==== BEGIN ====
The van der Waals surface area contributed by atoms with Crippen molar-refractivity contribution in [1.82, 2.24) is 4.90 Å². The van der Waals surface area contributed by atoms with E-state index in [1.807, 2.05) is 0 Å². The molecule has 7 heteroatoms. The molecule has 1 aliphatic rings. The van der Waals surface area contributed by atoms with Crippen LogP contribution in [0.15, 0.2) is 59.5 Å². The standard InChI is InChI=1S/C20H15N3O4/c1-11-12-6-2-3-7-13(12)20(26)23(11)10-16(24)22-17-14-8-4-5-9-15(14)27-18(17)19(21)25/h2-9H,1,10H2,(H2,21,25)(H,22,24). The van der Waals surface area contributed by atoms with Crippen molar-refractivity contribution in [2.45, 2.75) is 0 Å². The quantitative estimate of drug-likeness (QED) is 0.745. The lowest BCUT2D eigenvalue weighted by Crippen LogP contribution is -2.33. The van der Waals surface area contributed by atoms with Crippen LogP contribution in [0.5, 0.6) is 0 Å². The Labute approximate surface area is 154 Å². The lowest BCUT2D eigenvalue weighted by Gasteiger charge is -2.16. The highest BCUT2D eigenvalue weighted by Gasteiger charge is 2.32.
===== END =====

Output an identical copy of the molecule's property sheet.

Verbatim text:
The van der Waals surface area contributed by atoms with Crippen molar-refractivity contribution in [1.82, 2.24) is 4.90 Å². The van der Waals surface area contributed by atoms with E-state index in [1.807, 2.05) is 0 Å². The molecule has 7 heteroatoms. The molecule has 1 aliphatic rings. The van der Waals surface area contributed by atoms with Crippen LogP contribution in [0.15, 0.2) is 59.5 Å². The standard InChI is InChI=1S/C20H15N3O4/c1-11-12-6-2-3-7-13(12)20(26)23(11)10-16(24)22-17-14-8-4-5-9-15(14)27-18(17)19(21)25/h2-9H,1,10H2,(H2,21,25)(H,22,24). The van der Waals surface area contributed by atoms with Crippen molar-refractivity contribution in [2.45, 2.75) is 0 Å². The quantitative estimate of drug-likeness (QED) is 0.745. The lowest BCUT2D eigenvalue weighted by Crippen LogP contribution is -2.33. The van der Waals surface area contributed by atoms with Crippen LogP contribution in [0.5, 0.6) is 0 Å². The Labute approximate surface area is 154 Å². The lowest BCUT2D eigenvalue weighted by Gasteiger charge is -2.16. The highest BCUT2D eigenvalue weighted by Gasteiger charge is 2.32.